This year marked the 48th anniversary of the historic Patterson/Gimlin Bigfoot Film. The film was shot in an area known as Bluff Creek, which has become a destination for bigfoot researchers over the years, including Cliff Barackman of Finding Bigfoot fame. But Cliff is the real deal. Long before Finding Bigfoot ever aired, Cliff was already on the hunt for this mysterious creature. Cliff has made numerous trips to the Bluff Creek area over the years, including just this past week. Here's his notes from this year's journey to the historic film site.
My first visit to Bluff Creek was in 1994. A good friend and I went on a naive and fruitless quest to visit the Patterson/Gimlin Filmsite. Having no idea whatsoever as to where to find the site, I chose a location just upstream from a tributary of Bluff Creek called Bigfoot Creek. I reasoned that perhaps the creek got its name from the famous 1967 footage. I was wrong, but that first excursion to Bluff Creek made me fall in love with the area, both for its historical significance as well as its natural beauty. (I found out many years later that supposedly Bigfoot Creek was named thusly because that’s where bigfoots would go to fish steelhead.)
I have gone back to Bluff Creek almost every year since that first expedition, and have learned a lot about the area and its historical locations over time. I finally located the Patterson/Gimlin Filmsite in about 1997. The pond on Onion Mountain where Bob Titmus cast his famous hand cast was located in the early 2000’s. The location of the 1958 Jerry Crew casts that gave American English the word “bigfoot” was found and visited in 2013. There are many secrets still untold in the Bluff Creek drainage, so I will continue to return there for probably the rest of my life.
Over the years, my trips to Bluff Creek were usually in July or August since I was an elementary school teacher and had summers off. This year, I elected to visit in October, which has a historically high frequency of events associated with it. The PG Film, Jerry Crew cast, and several other footprint casts were all taken in October. Bob Titmus used to spend a month or more at a time at Bluff Creek in October every year. If it’s good enough for Titmus, it’s more than good enough for me.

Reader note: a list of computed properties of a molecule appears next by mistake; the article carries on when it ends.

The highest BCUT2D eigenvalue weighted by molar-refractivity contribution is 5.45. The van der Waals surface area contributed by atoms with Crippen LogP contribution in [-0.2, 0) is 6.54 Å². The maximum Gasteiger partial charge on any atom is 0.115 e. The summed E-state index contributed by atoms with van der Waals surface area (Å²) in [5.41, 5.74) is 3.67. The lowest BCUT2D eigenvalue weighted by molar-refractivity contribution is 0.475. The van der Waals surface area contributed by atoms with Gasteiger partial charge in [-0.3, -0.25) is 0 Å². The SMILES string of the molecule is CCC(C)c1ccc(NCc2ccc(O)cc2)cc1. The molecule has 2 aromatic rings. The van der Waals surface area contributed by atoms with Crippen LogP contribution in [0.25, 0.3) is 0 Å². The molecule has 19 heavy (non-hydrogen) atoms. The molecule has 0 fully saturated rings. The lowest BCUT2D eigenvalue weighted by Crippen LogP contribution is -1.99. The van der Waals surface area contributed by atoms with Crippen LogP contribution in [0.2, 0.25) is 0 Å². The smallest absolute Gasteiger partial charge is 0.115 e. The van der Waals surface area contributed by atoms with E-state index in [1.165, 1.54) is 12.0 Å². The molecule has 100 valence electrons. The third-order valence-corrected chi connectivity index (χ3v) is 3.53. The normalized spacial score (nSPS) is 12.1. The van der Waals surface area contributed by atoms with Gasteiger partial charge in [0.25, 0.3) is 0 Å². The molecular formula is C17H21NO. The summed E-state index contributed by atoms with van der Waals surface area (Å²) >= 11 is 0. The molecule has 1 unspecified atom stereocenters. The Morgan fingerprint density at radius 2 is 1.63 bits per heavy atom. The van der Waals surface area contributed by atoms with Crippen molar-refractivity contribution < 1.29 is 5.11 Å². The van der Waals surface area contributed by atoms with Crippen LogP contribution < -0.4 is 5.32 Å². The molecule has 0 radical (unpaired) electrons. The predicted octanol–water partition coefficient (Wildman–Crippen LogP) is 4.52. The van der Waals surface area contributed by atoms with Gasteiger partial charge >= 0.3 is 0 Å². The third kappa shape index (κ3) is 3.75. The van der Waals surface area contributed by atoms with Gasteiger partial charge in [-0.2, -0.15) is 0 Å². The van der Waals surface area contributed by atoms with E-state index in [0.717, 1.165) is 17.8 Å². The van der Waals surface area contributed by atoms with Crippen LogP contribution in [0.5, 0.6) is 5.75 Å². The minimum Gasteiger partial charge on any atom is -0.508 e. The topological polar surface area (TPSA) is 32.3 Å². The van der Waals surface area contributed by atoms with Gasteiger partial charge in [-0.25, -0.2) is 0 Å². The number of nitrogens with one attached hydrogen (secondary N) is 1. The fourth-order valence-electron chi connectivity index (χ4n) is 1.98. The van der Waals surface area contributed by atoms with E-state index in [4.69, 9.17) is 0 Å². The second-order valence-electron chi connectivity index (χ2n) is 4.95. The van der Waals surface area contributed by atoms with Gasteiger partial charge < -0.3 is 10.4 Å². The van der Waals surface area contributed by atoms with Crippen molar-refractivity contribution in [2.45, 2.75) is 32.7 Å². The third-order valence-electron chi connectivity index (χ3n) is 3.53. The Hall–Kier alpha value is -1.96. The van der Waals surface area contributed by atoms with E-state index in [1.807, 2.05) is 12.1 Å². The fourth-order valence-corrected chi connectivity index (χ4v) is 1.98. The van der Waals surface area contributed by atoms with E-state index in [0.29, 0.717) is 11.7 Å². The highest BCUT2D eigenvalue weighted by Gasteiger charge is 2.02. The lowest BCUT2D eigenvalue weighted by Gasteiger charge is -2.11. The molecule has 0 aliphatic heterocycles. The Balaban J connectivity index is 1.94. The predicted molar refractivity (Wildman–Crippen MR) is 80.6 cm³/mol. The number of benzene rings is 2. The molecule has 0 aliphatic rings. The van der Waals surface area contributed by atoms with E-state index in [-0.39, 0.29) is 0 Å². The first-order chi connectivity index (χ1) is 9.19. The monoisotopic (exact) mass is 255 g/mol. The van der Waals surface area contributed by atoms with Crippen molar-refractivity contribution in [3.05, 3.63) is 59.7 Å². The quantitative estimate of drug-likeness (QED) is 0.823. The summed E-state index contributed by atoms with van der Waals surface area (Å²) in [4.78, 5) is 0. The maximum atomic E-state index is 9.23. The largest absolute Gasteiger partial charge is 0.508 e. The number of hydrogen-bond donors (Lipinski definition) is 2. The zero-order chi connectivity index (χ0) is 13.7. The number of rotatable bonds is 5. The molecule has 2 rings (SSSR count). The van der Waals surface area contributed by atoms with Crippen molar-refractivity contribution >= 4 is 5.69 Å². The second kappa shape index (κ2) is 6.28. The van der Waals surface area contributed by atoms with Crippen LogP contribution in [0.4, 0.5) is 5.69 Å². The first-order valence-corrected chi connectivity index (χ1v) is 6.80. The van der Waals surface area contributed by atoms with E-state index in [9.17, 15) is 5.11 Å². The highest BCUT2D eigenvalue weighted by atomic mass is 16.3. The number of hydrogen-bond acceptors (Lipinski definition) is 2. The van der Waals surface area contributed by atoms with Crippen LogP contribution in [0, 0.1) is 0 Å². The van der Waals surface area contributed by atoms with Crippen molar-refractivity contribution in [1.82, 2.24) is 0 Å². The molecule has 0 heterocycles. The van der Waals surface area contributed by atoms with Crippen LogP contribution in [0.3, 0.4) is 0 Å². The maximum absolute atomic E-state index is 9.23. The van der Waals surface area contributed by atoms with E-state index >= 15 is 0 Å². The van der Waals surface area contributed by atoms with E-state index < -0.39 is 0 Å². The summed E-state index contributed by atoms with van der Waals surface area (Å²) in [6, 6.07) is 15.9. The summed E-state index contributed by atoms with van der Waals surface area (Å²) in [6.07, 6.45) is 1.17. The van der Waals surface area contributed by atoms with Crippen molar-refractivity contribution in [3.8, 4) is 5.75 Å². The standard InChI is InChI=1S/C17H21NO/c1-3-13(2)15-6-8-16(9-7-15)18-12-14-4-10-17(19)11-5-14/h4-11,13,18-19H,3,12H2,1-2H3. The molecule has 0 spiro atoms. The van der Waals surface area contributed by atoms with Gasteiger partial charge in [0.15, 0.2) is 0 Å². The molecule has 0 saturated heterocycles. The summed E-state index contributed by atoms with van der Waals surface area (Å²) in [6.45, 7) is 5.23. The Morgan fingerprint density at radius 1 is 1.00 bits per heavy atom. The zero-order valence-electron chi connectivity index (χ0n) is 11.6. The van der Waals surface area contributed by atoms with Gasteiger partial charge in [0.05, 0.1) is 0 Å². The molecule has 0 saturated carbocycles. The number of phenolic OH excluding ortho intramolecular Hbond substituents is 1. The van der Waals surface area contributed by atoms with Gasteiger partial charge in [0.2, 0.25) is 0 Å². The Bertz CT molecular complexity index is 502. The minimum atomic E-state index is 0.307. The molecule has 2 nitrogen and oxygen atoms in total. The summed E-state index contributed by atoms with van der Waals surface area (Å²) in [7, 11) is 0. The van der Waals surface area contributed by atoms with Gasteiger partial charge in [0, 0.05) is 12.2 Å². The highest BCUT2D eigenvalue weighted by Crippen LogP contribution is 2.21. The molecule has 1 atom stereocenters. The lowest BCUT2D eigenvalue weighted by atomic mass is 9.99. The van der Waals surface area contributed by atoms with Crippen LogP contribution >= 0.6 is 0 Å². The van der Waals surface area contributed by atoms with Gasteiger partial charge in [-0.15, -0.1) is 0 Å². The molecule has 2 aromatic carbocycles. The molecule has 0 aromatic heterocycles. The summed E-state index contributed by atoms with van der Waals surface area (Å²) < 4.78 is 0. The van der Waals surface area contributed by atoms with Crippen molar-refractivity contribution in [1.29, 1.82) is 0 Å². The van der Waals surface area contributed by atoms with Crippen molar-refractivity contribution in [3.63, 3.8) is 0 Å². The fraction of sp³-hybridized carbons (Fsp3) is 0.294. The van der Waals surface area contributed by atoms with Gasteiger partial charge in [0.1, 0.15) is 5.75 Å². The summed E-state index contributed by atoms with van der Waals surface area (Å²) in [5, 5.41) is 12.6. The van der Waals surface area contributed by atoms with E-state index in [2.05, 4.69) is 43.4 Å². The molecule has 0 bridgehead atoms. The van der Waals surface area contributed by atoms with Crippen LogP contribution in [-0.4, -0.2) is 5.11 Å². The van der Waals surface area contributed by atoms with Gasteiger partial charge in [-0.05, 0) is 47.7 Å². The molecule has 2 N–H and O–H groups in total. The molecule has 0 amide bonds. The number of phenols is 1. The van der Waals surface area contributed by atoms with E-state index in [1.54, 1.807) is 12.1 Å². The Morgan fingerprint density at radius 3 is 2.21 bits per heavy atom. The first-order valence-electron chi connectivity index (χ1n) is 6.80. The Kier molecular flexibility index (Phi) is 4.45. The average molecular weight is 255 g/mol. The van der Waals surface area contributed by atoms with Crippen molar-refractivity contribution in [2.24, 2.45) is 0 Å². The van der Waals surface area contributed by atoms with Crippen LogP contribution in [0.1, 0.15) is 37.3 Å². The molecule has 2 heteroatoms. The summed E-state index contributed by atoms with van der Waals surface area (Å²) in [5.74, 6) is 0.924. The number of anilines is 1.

Since bigfooting does not guarantee bigfoot results, it’s always best to go for reasons other than those that are bigfoot-related. To those ends, I arranged to meet friends for this trip. Tom Yamarone, James “Bobo” Fay, and Terry Smith would be my camping companions on this expedition. With these gentlemen, I was sure to enjoy my time in the woods.
I arrived first at Aikens Creek Campground, our rendezvous spot, in mid-afternoon. In less than an hour, my companions started to arrive. By four o’clock, all members of our party had arrived. We were leery about camping in Louse Camp because we were so close to October 20th, the 48th anniversary of the Patterson/Gimlin Film, and we didn’t really want to run in to other bigfooters. We were all looking forward to spending a couple nights with bigfooting buddies in a spot that was and still is special to us all. This trip was for old times’ sake just as much as it was for research.
We gambled on Louse Camp, and were overjoyed when we found it vacant upon arrival. No activities were on the agenda for Friday, so we mostly just made camp and hanged out. Later in the evening, two other bigfooters showed up and stayed on the fringes of the camp. They were young men in their early 20’s wanting to visit the PG Film site. They turned out to be cool and non-invasive, so we hung out with them periodically until they left on Sunday morning. Personally, I saw a lot of myself in them. After all, I started visiting Bluff Creek in my early 20’s in search of the PG Film site. You gotta start somewhere.
Saturday morning brought rain, but luckily we were expecting it. After a breakfast, Tom, Terry, and I went uphill to the east. Bobo elected to hang out and nap in camp since he was feeling slightly under the weather. To help with Bobo’s rest, I took Monkey (Bobo’s dog) along with me. Xochitl (my dog) was with me, so she would have another dog to hang with and do dog stuff..
My group’s destination was Laird Meadow, about halfway up the mountain to the east of camp. Back in October of 1963, Roger Patterson cast two footprints on the road in this area. There were plenty of reasons to make this our destination, plus the spot was just a short drive away.
On the way to Laird Meadow was another destination I wanted to visit. Tucked away along an old forgotten road near Laird Meadow is a small pond hidden by a thick covering of brush. I believe it was here that in 1982 that Bob Titmus cast a handprint of a sasquatch he was tracking. The creature entered the water and scraped its hand across the pond’s muddy bottom and left a long streaky impression. Titmus drained this pond with the help of others and cast the hand print. The original cast, a rare treasure indeed, is on display in the Willow Creek/China Flat Museum.
Read the rest of Cliff's notes on his expedition by clicking here.